The soldiers marched back through the arch again, and with them marched the shaggy man, Dorothy, Toto, and Button-Bright. Once through the opening they found a fine, big city spread out before them, all the houses of carved marble in beautiful colors. The decorations were mostly birds and other fowl, such as peacocks, pheasants, turkeys, prairie-chickens, ducks, and geese. Over each doorway was carved a head representing the fox who lived in that house, this effect being quite pretty and unusual.

As our friends marched along, some of the foxes came out on the porches and balconies to get a view of the strangers. These foxes were all handsomely dressed, the girl-foxes and women-foxes wearing gowns of feathers woven together effectively and colored in bright hues which Dorothy thought were quite artistic and decidedly attractive.

Button-Bright stared until his eyes were big and round, and he would have stumbled and fallen more than once had not the shaggy man grasped his hand tightly. They were all interested, and Toto was so excited he wanted to bark every minute and to chase and fight every fox he caught sight of; but Dorothy held his little wiggling body fast in her arms and commanded him to be good and behave himself. So he finally quieted down, like a wise doggy, deciding there were too many foxes in Foxville to fight at one time.

By-and-by they came to a big square, and in the center of the square stood the royal palace. Dorothy knew it at once because it had over its great door the carved head of a fox just like the one she had seen on the arch, and this fox was the only one who wore a golden crown.

There were many fox-soldiers guarding the door, but they bowed to the captain and admitted him without question. The captain led them through many rooms, where richly dressed foxes were sitting on beautiful chairs or sipping tea, which was being passed around by fox-servants in white aprons. They came to a big doorway covered with heavy curtains of cloth of gold.

Beside this doorway stood a huge drum. The fox-captain went to this drum and knocked his knees against it-- first one knee and then the other--so that the drum said: "Boom-boom."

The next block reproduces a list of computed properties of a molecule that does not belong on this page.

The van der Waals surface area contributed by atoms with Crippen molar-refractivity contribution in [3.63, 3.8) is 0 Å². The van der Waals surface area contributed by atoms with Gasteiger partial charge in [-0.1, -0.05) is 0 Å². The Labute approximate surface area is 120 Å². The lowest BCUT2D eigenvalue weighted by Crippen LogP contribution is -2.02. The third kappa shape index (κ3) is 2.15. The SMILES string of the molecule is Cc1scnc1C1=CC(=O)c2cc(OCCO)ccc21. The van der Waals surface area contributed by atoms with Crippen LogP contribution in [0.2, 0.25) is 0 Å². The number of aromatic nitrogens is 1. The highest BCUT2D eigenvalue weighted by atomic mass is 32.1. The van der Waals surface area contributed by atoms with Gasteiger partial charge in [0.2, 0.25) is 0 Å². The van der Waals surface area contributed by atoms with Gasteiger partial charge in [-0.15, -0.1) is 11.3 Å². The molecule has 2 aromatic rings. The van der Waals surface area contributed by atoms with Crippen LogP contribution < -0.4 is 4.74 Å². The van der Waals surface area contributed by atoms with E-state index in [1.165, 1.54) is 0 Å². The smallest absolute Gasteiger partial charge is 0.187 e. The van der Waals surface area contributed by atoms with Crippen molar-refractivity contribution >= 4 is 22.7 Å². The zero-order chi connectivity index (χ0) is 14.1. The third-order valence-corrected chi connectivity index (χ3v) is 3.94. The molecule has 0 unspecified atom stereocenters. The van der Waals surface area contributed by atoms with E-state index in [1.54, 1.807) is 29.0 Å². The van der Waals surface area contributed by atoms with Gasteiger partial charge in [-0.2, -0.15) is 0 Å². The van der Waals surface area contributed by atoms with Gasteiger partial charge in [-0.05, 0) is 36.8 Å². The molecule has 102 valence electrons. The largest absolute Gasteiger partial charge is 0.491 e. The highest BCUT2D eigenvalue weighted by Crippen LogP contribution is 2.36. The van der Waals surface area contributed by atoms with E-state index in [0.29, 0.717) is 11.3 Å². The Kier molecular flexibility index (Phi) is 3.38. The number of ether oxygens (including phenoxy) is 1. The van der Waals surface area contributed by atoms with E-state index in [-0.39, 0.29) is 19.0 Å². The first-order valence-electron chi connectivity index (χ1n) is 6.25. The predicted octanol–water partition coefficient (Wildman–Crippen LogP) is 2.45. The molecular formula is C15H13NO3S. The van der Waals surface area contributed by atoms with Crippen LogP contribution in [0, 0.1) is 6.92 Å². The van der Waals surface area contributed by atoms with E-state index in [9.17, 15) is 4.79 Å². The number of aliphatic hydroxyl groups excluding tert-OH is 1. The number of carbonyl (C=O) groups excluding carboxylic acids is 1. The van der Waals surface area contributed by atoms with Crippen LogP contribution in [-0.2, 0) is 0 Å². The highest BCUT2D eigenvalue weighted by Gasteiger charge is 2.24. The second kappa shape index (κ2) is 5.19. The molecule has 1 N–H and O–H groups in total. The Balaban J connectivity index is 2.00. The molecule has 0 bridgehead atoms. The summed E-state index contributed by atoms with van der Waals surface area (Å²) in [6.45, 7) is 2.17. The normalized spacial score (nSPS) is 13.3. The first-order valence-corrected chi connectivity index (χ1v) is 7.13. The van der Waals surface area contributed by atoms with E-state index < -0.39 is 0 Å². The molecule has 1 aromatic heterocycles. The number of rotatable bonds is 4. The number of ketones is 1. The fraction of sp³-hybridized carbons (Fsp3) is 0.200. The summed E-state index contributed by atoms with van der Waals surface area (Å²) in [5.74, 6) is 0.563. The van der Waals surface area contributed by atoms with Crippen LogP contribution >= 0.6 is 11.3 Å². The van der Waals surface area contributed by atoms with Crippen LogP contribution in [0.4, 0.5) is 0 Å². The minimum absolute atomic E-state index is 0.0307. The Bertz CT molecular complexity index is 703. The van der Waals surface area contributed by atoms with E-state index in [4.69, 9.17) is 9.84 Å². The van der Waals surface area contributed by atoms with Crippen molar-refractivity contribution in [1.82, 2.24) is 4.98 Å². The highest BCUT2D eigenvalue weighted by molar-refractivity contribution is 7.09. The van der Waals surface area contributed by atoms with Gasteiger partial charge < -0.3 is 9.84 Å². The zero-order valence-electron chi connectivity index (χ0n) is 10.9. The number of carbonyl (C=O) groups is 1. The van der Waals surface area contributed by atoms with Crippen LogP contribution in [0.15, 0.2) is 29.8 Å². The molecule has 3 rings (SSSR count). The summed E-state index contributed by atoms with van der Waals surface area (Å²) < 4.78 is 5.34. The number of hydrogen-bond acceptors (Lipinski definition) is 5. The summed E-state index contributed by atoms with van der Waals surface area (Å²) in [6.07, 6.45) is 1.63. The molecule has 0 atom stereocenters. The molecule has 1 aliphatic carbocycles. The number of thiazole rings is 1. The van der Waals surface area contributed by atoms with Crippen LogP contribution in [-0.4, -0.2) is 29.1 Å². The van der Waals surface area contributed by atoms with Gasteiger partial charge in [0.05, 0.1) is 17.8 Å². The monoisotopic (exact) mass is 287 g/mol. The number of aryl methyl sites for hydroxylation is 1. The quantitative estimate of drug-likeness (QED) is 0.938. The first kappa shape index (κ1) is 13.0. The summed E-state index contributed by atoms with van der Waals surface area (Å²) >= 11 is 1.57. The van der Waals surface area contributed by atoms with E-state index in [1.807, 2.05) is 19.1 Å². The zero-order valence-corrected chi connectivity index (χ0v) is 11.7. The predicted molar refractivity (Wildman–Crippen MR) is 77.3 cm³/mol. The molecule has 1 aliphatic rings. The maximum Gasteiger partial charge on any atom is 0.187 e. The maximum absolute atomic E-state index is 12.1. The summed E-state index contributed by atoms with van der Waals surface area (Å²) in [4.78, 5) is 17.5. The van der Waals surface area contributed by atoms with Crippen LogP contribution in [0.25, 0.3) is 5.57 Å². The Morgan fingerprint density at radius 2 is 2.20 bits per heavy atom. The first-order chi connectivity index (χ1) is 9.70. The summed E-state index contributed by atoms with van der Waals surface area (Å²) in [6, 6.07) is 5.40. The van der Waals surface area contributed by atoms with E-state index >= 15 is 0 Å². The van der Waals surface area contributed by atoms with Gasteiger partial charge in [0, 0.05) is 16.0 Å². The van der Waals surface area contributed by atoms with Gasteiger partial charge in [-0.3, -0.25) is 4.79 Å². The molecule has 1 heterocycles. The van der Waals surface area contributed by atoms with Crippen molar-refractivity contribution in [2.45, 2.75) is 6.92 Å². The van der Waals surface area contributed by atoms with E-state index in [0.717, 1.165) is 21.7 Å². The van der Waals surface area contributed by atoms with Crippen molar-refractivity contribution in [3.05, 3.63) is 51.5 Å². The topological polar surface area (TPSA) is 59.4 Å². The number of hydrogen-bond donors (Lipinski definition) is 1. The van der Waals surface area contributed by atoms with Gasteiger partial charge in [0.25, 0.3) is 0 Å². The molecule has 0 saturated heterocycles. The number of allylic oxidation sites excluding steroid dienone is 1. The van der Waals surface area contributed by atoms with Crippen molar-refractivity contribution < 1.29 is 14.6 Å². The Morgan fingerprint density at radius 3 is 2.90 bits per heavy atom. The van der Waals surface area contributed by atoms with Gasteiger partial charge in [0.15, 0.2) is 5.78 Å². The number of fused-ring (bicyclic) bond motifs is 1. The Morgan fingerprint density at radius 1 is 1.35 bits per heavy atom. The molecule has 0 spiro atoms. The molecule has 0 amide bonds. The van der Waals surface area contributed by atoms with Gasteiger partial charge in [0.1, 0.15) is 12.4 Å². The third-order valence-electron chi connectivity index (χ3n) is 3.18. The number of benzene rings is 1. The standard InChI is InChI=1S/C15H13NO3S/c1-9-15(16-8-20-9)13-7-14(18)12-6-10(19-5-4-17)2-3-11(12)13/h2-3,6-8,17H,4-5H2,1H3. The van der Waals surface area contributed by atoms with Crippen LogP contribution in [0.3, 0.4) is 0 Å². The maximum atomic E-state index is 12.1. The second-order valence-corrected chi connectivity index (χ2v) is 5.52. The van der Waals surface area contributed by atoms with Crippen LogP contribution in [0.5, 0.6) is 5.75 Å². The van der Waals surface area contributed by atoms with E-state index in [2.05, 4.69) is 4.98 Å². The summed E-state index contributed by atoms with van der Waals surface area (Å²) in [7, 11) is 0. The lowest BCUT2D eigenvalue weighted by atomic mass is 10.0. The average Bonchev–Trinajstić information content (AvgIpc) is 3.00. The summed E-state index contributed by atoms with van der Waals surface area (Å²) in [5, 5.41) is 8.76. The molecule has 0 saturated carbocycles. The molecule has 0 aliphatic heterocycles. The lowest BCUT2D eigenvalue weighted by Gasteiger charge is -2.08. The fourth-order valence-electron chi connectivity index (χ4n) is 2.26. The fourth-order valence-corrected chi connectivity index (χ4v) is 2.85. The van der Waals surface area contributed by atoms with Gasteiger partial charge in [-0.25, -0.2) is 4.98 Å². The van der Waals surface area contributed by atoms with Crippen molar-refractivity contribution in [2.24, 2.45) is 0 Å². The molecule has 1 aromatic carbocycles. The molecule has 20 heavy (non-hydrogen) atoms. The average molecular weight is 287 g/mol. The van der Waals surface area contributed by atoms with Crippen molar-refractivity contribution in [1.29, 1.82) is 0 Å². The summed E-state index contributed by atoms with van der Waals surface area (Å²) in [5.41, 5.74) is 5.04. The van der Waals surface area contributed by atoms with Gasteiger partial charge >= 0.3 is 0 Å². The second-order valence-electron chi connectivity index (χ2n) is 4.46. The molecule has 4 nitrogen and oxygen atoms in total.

"You must all do exactly what I do," ordered the captain; so the shaggy man pounded the drum with his knees, and so did Dorothy and so did Button-Bright. The boy wanted to keep on pounding it with his little fat knees, because he liked the sound of it; but the captain stopped him. Toto couldn't pound the drum with his knees and he didn't know enough to wag his tail against it, so Dorothy pounded the drum for him and that made him bark, and when the little dog barked the fox-captain scowled.

The golden curtains drew back far enough to make an opening, through which marched the captain with the others.

The broad, long room they entered was decorated in gold with stained-glass windows of splendid colors. In the corner of the room upon a richly carved golden throne, sat the fox-king, surrounded by a group of other foxes, all of whom wore great spectacles over their eyes, making them look solemn and important.

Dorothy knew the King at once, because she had seen his head carved on the arch and over the doorway of the palace. Having met with several other kings in her travels, she knew what to do, and at once made a low bow before the throne. The shaggy man bowed, too, and Button-Bright bobbed his head and said "Hello."

"Most wise and noble Potentate of Foxville," said the captain, addressing the King in a pompous voice, "I humbly beg to report that I found these strangers on the road leading to your Foxy Majesty's dominions, and have therefore brought them before you, as is my duty."